Why Seattle is so truly awful at transit
The City of Seattle and King County have always touted their desire to get people out of cars and onto buses or light rail. But have you ever wondered why they’re so bad at it?
I recently spent two weeks in European cities — Budapest, Hamburg, Stockholm, and London — that know what they’re doing when it comes to transportation. Their buses run on time and are clean. Their light rail systems move smoothly and are respected by the people who use them (their trains even fit the tracks). Their subways? Top notch, though they could use air conditioning.
Seattle and King County can learn a lot from these cities.
There’s no doubt, local city leaders — from Mayor Jenny Durkan to King County Executive Dow Constantine and everyone in between — want you out of cars and into alternative modes of transportation. And, generally, they’re ready to achieve this by any means necessary, including spending hundreds of millions on projects that don’t ever get done properly. They do this because they have the passion and motivation to stick it to drivers.
Only, they never seem to achieve their goals. Instead, they end up making traffic and the bus or streetcar experience worse for everyone.
They hate cars and drivers
To understand what they’re doing so poorly, you first have to understand why they’re doing it. These leaders push the bus, biking, and walking because of their disdain for drivers and cars. No one has ever accused local leaders of caring about drivers. Still, the level of animus they hold toward those of you who need a car to get around the city, particularly in Seattle, is rather shocking.
The Seattle Department of Transportation will extend bus-only hours on Third Avenue. It’ll be used exclusively for buses and bikes during the day. This move will displace cars onto the already congested surrounding streets (which will be made even worse with the viaduct coming down), with no plan in place to help smooth out the impacted commutes. Indeed, despite a large percentage of folks driving, SDOT cares little about the driving experience: they employ a city traffic engineer who doesn’t own a car.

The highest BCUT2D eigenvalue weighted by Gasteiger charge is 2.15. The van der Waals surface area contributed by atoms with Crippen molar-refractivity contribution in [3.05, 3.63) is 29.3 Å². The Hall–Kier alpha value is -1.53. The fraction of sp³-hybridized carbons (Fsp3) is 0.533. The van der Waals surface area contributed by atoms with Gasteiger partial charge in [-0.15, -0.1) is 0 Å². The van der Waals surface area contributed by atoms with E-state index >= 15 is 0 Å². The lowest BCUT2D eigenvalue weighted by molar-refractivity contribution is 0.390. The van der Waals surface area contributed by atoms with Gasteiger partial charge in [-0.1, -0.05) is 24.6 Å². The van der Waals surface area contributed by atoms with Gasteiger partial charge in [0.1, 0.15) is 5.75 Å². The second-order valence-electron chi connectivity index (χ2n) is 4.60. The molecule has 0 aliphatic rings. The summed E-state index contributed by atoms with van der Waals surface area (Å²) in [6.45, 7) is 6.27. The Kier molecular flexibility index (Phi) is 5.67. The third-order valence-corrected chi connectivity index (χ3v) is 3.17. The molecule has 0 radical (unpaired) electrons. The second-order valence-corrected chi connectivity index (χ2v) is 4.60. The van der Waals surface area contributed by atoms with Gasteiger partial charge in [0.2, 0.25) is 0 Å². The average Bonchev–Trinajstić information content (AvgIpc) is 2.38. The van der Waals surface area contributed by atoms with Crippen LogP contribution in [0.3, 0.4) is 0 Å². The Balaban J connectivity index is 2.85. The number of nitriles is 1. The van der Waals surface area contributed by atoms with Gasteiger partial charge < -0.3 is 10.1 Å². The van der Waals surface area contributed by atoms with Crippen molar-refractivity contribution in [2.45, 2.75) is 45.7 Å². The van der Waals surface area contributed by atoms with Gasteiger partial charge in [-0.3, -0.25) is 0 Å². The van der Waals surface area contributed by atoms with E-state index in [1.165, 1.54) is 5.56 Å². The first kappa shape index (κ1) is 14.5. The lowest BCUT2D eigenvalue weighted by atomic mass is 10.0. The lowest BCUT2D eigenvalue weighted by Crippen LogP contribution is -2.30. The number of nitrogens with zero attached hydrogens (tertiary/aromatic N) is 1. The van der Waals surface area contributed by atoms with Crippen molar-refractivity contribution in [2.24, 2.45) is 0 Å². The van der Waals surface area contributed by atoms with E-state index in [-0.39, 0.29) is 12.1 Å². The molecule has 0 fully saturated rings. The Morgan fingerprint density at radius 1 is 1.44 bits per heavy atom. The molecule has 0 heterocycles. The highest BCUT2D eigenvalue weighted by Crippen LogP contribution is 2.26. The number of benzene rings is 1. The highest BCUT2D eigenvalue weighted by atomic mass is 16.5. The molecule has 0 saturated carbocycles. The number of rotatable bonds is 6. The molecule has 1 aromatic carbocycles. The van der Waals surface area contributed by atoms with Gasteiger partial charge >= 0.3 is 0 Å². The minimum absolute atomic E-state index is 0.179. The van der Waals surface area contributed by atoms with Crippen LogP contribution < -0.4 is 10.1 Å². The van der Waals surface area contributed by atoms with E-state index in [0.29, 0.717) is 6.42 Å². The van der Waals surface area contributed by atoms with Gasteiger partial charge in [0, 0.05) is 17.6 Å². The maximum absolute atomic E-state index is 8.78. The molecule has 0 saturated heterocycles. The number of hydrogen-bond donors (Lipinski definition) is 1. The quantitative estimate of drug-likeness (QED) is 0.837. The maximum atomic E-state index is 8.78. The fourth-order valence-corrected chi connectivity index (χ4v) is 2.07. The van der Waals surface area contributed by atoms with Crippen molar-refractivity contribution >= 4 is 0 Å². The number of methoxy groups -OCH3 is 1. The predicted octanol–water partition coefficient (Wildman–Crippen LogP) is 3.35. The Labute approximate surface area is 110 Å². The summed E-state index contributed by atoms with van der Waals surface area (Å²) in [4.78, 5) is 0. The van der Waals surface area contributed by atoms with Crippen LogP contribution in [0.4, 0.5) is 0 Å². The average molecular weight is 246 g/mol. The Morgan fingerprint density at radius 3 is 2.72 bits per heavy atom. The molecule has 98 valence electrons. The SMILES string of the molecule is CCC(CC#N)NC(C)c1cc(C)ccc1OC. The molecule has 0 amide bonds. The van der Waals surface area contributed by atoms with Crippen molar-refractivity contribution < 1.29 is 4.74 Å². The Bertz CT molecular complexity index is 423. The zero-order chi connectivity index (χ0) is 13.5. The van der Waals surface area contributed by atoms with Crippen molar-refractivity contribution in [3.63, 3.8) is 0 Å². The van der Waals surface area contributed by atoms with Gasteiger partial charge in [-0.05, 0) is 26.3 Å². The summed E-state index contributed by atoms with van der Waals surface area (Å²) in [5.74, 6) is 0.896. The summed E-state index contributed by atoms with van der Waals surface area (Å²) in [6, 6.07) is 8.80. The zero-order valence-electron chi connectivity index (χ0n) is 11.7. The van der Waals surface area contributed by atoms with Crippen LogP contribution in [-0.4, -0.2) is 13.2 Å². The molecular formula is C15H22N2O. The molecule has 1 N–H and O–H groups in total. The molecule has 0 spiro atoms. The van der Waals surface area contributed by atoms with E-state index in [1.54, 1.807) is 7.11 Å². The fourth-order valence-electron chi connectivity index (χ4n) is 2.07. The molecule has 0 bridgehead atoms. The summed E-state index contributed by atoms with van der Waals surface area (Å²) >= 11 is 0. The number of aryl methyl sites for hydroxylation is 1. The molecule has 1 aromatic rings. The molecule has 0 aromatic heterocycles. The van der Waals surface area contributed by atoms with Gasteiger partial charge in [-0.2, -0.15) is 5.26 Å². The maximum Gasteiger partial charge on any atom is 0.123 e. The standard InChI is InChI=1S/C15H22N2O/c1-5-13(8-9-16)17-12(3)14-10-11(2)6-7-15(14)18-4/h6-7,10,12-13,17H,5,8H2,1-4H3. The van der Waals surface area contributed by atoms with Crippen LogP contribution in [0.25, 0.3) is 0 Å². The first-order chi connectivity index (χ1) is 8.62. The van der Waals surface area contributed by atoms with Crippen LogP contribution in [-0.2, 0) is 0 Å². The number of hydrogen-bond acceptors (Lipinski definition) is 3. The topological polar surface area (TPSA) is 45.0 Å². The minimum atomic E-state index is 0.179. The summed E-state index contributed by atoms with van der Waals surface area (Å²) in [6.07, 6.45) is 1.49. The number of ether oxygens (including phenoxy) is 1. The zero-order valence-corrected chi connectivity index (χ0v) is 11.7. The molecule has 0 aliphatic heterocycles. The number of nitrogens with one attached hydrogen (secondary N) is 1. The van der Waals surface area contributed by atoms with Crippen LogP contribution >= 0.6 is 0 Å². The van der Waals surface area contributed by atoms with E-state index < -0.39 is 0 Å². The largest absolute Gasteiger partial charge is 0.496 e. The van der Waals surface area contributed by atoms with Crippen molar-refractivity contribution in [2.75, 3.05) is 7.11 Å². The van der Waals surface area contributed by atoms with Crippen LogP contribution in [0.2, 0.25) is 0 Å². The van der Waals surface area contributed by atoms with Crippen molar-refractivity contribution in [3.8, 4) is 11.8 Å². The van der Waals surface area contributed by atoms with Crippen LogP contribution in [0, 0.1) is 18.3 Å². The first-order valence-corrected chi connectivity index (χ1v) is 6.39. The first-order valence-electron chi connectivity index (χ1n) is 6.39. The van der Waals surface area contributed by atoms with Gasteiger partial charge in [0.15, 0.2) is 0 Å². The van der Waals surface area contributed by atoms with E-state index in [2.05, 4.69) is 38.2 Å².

The strategy has always been to make driving so inhospitable so you end up using an alternative mode of transportation. They’ll pretend the traffic congestion can’t ever be solved (as if that absolves them from trying to make it better), and they hope you’ll take them up on their offer of busing, biking, or walking. Only, when you do, the experience is nearly as bad as driving.
Bus with us (when we show up)
King County Metro is always late. Always. As a frequent rider, I can’t tell you the amount of time I’ve wasted waiting for a bus to show up, angrily tweeting at them (which offers me temporary relief) as I stand there.
There is often no real reason for buses to be late. Some blame cars, but buses are delayed during Saturday and Sunday mornings when there is no traffic. And sometimes it’s Metro causing the traffic, routinely blocking intersections to make a light.